I cringe a little when people ask how many books I’ve written. Why? I feel like the number is awkwardly large, and I’m not someone who wants to make a big deal of anything. Of course, I appreciate people’s kind words. Writing 1.9 million words is an accomplishment. (Wow, it was hard to type that sentence.)
How do I write a book so quickly? It mostly comes down to the fact that I don’t get writer’s block or have at least learned how to beat writer’s block. It’s true that I also don’t spend much time consuming media. I might watch a movie or Netflix series with my husband on the weekend; I only listen to one podcast. (The podcast is called How’d She Do That, and it’s very worth a listen!) I read primarily when I’m in between writing books.
That all frees up my time, but learning to work around writer’s block has really been the key for me. For writing fiction, at least (more on blogger’s block later). So, here’s how I beat writer’s block.
Creativity does not awaken while you’re sitting in front of your computer screen. There’s nothing inspiring about a flashing cursor. An app or AI program that forces you to put out X number of words before it sounds a buzzer is not inspiring either. This is all fine for a work deadline when I have to think of a marketing email intro by Friday at 10 a.m., but for a work of fiction or creative non-fiction? No way.
Back before we all had children and/or ‘real’ jobs, I was part of a writers’ group with several friends. Some of them found that writing longhand was the key to helping their words flow. I personally hate writing on anything that isn’t a MacBook Air, but to each their own. Technology isn’t the real hindrance, I think. It’s staring at a blank screen and expecting your mind to paint some kind of picture all on its own.
Your mind can’t actually paint a picture without, you know, paint. While I go about my day, I’m mentally working out what I want to commit to Microsoft Word when I finally have the opportunity to sit down in front of that flashing cursor. If you sit in front of a computer with the intention of forcing words, you’ll never win. Go do something that inspires you. It’s your brain that has writer’s block, not your hands.
Back before I had my daughter, the shortest period of time it took me to write a book was nine months, which felt like a tremendous accomplishment. I should pause and say writing is not a race, unless you have an actual deadline. That said, I think finishing a first draft as quickly as you can manage does help it feel fresher or like less of a chore. If it feels like a chore, just stop writing it!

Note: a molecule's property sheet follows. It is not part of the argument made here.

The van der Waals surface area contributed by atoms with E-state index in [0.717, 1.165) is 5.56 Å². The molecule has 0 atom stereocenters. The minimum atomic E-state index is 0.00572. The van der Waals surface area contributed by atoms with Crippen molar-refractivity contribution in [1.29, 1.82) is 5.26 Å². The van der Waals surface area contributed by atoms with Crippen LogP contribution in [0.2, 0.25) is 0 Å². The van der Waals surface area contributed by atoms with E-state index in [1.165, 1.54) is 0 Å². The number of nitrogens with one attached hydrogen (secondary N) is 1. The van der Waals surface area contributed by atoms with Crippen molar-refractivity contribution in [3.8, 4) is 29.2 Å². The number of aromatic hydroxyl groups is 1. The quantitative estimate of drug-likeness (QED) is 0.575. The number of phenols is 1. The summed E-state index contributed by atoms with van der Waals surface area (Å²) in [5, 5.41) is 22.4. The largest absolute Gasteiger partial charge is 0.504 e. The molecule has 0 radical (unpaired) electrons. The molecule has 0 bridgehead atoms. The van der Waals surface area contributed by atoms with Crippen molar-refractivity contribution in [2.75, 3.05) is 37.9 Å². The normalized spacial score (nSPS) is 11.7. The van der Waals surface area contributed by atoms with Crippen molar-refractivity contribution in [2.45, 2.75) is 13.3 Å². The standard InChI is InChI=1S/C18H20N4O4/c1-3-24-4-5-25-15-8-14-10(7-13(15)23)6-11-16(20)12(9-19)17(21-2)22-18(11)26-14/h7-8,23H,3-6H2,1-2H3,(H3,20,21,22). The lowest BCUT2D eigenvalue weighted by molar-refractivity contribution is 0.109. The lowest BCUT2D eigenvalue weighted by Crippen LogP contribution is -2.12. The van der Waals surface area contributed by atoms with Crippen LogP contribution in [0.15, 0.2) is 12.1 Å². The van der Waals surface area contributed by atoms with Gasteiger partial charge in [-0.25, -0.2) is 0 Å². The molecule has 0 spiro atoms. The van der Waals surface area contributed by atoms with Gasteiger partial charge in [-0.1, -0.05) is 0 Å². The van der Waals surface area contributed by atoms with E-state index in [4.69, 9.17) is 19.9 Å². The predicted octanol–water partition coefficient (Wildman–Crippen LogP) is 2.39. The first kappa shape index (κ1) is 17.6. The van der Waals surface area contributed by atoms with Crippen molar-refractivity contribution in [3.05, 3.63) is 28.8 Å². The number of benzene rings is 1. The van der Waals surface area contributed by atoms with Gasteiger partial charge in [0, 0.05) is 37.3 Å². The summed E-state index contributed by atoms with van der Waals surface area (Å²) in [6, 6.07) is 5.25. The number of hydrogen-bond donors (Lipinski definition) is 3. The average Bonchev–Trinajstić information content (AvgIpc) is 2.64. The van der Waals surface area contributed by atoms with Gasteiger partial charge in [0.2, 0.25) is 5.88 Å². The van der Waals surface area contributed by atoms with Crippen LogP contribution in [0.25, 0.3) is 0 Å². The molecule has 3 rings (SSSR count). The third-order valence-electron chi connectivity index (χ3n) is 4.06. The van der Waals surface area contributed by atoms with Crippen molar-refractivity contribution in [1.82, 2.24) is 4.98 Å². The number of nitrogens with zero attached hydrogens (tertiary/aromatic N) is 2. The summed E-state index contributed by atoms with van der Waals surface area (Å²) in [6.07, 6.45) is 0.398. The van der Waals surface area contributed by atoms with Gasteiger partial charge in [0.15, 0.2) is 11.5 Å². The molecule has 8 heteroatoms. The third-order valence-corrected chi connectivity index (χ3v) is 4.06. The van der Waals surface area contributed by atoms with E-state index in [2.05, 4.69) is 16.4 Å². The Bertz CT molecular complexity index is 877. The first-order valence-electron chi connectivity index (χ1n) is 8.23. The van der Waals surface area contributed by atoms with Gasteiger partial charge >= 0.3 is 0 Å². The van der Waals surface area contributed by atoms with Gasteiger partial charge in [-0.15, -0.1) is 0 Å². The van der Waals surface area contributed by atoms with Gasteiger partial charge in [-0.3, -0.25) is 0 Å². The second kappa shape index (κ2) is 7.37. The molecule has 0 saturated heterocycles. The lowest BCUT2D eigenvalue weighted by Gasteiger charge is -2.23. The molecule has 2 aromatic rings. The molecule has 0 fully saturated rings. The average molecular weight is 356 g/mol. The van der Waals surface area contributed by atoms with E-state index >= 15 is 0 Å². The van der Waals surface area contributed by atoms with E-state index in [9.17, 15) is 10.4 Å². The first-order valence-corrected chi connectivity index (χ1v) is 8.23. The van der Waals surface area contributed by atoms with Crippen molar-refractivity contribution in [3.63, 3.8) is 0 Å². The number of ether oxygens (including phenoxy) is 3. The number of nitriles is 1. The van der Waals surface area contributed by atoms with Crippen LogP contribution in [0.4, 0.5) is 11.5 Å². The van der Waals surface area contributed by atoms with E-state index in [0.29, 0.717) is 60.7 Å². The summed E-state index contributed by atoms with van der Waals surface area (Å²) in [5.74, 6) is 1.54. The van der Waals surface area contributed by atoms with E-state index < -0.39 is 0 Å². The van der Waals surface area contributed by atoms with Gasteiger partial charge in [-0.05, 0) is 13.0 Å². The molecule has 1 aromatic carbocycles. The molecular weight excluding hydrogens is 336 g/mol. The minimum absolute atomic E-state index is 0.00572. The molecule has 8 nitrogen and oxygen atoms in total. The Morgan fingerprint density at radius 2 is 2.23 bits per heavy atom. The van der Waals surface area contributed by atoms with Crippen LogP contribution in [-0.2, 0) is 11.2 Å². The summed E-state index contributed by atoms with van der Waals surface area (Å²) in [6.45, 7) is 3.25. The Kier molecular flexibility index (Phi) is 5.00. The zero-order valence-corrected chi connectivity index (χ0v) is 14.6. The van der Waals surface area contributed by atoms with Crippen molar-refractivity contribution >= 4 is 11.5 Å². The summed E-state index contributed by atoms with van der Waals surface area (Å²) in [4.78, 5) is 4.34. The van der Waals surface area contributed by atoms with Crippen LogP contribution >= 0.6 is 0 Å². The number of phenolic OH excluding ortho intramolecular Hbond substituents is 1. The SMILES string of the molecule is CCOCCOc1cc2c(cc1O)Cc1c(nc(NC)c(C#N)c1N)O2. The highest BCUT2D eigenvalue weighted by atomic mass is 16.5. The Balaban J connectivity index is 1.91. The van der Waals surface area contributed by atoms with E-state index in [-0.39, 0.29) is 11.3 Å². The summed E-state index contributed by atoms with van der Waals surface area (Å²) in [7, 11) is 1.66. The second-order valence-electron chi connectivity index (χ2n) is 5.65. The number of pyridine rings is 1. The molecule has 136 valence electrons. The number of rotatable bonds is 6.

Post-child, nine months is a very long time for me to spend writing something. I wrote the first draft of Where We Start From in four weeks. The longest a Pedigree book has taken is 21 weeks each for The Dream Kingdom and the forthcoming Book 7, New in Town. I wrote them in 2020 at the height of, well, 2020. I don’t call not being able to produce creative work while under extreme stress writer’s block. That’s just being extremely stressed. If people are rioting in the streets while you’re locked down during a global pandemic, maybe be kind to yourself and don’t expect to hit 10,000 words per day.
But I digress. As I said, the key is to decide while you’re out living your life what’s going to go on your screen or paper. Having less time to sit in front of the computer has made me more organized and more likely to produce work when I do get the chance. I look forward to the flashing cursor rather than dreading it because at last I can take everything that’s been swirling in my brain and pour it onto a page. I get maybe two hours per day of actual writing time and have to make the most of it.
Another tip for producing work quickly is not to create a hideous, unworkable first draft. This might sound counterintuitive – I just read an excellent writing guide, the revised edition of Everybody Writes by Ann Handley. Although I disagree on the ‘ugly first draft’ point, it’s an incredibly helpful resource.
Here’s what I mean. Sometimes, my only computer time of the day is after Margaret’s bedtime, by which point in the day, my brain is fried. If I still want to work on a book, I go back and clean up the manuscript. I don’t have to write anything new, but the day isn’t a total loss. Perhaps you’re also a gigantic perfectionist and don’t want to see a large number of errors in any stage of the draft.
Infrequently, if a scene really isn’t going anywhere or I just can’t think of how to get out of it, then I just skip ahead. I can always go back and finish it (or delete it) later. The point is not to let yourself get stuck when you could be forging ahead.
As I’m finishing a project (or an entire series), I typically always know where I want to go next. Initially, I was writing projects back to back. However, as the books have gotten longer and more complex, I’ve found it helpful to take a fallow period between writing them. I took the entire summer off, which I felt really improved the ideas I had going into the final book of the series. It also became a 133,000 word doorstop, and I’m someone who really struggles with writing longer works. Level unlocked. Take that break! It’s never a specified period of time; it’s just whatever feels right and cleanses my mental palate. You’ll know when you’re ready to jump back into creating.
These are my tips for avoiding writer’s block. This is getting long, clearly no writer’s block here today, so I’m going to wrap it up and deal with what I’m going to call ‘blogger’s block’ in a post later this week.